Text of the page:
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OSHA Safety Hazard Information Bulletin
on Potential Health Hazards Associated with Handling
Pipe used in Oil and Gas Production
January 26, 1989
The State of Louisiana, Department of Environmental Quality has recently issued a notification concerning a potential health hazard associated with handling pipe used in oil and gas production that may be contaminated with radioactive scale from naturally-occurring radioactive materials (NORM). (Copies attached)
The concern is the possible inhalation and/or ingestion of scale particles contaminated with radium-226 and possibly other radioactive material that may become airborne during welding, cutting or reaming of pipe containing the radioactive scale. The State of Louisiana is using the term for this material Technologically Enhanced Natural Radiation (TENR), which is a subgroup of a larger group, referred to as naturally occurring radioactive materials or NORM.v
The investigation and regulatory control impact of most of these sources may have been overlooked by Federal and State agencies in the past, while stringent controls were placed on X-ray and other man-made sources of radiation.
Compliance Officers should be aware of the potential radiation hazard to workers due to TENR in the oil and gas industry.
RADIATION ASSOCIATED WITH OIL AND NATURAL GAS PRODUCTION AND PROCESSING FACILITIES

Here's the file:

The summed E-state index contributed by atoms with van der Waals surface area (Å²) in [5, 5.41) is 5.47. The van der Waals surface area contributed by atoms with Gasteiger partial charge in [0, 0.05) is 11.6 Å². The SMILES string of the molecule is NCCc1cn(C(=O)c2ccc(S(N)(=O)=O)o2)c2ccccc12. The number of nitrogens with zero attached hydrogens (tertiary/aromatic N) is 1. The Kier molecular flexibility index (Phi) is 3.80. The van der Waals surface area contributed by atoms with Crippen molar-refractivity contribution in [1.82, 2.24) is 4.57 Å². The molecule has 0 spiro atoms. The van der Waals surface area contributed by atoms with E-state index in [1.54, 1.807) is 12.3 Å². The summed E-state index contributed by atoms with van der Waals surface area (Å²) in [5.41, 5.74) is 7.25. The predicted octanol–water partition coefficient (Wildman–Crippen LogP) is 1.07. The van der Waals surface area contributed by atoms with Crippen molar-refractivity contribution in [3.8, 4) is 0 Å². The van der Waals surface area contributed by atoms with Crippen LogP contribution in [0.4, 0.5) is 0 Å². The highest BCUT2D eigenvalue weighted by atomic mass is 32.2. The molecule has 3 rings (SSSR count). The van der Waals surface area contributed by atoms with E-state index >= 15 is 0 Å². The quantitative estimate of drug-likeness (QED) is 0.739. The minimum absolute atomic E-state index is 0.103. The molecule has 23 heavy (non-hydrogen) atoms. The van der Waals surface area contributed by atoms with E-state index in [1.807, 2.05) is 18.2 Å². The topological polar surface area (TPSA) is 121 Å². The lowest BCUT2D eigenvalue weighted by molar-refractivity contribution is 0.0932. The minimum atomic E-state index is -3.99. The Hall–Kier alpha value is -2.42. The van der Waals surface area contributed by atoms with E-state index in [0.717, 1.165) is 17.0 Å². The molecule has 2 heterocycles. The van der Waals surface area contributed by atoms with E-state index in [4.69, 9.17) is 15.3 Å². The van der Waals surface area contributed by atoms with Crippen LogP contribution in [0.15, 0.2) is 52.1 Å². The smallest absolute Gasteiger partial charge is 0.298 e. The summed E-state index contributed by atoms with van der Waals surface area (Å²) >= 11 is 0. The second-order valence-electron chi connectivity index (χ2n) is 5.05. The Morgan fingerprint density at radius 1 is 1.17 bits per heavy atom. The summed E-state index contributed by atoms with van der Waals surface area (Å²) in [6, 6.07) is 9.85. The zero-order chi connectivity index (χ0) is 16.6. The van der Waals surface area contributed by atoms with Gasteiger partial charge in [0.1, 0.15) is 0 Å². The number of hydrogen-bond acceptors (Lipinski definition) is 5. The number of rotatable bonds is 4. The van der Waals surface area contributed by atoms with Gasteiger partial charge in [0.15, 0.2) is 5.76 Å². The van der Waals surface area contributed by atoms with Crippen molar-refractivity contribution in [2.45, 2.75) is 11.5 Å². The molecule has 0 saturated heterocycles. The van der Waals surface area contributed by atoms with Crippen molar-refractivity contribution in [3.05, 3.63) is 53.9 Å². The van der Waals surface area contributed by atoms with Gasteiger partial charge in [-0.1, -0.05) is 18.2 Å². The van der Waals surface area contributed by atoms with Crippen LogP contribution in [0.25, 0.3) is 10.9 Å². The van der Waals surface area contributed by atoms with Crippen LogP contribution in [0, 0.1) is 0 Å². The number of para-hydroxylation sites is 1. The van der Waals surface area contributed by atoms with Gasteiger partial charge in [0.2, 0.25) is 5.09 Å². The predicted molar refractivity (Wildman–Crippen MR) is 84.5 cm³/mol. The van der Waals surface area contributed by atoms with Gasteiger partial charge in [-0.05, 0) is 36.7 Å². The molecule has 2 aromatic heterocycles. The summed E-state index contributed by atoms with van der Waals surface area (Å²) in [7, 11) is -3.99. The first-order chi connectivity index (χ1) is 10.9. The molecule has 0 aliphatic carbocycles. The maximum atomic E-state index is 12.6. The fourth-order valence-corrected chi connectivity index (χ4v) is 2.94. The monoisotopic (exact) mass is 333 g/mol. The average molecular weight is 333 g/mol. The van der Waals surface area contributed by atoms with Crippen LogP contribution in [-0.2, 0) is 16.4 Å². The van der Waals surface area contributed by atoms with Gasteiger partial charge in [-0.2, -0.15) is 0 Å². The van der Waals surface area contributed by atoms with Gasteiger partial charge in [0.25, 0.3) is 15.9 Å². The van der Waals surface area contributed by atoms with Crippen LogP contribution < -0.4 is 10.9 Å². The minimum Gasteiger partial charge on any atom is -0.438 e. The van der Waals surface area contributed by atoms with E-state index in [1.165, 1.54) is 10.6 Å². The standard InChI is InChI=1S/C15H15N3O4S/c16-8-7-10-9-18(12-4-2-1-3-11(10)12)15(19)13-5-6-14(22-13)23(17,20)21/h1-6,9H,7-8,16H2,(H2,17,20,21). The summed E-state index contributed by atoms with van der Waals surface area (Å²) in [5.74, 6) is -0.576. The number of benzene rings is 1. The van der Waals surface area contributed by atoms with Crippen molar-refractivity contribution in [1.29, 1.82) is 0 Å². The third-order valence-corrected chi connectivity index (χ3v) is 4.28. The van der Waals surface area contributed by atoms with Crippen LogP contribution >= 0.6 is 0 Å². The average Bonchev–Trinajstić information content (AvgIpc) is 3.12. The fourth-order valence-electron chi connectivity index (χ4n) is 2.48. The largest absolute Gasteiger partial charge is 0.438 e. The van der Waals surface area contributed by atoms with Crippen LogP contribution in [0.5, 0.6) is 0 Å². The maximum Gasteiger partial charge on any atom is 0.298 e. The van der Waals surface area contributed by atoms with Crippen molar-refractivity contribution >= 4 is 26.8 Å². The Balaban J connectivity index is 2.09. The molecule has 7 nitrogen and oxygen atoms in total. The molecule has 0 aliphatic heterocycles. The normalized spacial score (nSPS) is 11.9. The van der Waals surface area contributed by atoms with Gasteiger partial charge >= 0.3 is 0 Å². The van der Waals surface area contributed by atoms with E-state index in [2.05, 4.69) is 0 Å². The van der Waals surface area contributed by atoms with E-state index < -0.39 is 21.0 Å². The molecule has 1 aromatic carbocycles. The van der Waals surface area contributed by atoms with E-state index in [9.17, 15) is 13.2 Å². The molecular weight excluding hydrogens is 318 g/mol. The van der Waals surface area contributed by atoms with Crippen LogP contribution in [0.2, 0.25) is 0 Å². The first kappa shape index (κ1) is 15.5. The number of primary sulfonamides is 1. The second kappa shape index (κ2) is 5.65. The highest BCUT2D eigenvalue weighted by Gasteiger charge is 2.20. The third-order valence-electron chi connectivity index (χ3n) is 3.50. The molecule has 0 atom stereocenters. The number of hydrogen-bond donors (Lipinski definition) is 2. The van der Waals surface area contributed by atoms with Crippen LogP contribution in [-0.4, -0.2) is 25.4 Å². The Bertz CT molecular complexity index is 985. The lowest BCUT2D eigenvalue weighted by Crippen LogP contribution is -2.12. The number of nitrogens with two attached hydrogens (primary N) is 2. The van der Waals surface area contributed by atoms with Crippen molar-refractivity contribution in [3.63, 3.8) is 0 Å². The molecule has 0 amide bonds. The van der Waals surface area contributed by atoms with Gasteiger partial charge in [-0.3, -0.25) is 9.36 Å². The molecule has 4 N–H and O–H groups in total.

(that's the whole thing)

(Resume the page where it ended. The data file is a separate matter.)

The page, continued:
1. INTRODUCTION - Technologically Enhanced Natural Radioactive Material (TENR) Naturally-occurring radionuclides arc ubiquitous in the environment.
Under various circumstances, the radionuclides, primarily from the uranium and thorium decay series, can contaminate the environment to the extent that they pose real or potential public health risks. The investigation and regulatory control of the impacts of most of these sources have been overlooked by federal and state agencies in the past, while stringent controls were placed on X-ray and other man-made sources of radiation. This lack of strict controls has been due, in part, to the fact that the federal government has limited jurisdiction over TENR, and control was previously left up to the states, which often times did not have adequate programs or staff to deal with the problem. TENR is a subset of a larger grouping referred to as naturally-occurring radioactive materials (NORM), Regulations to deal with NORM are being developed by a task force of the Conference of Radiation Control Program Directors (CRCPD) and have been through six drafts to date.
It should be noted, however, that considerable work has been done by the CRCPD, the EPA, and individual states. The CRCPD established a task force to assess the potential for problems nationwide with NORM and make recommendations for implementation of effective control measures. Included in the two documents published were identification of specific TENR problems, a national inventory or NORM, and an evaluation of exposure pathways to man.
Additional work by EPA and individual states included a comprehensive health effects study related to the use of slag from elemental phosphorus plants for paving purposes in Idaho; an assessment of the phosphate mining industry in Florida, including an evaluation of guidelines for homes built on reclaimed mining lands; and complete radiation profiles of wet-process phosphoric acid production, natural gas processing, lignite mining and alumina production in Louisiana.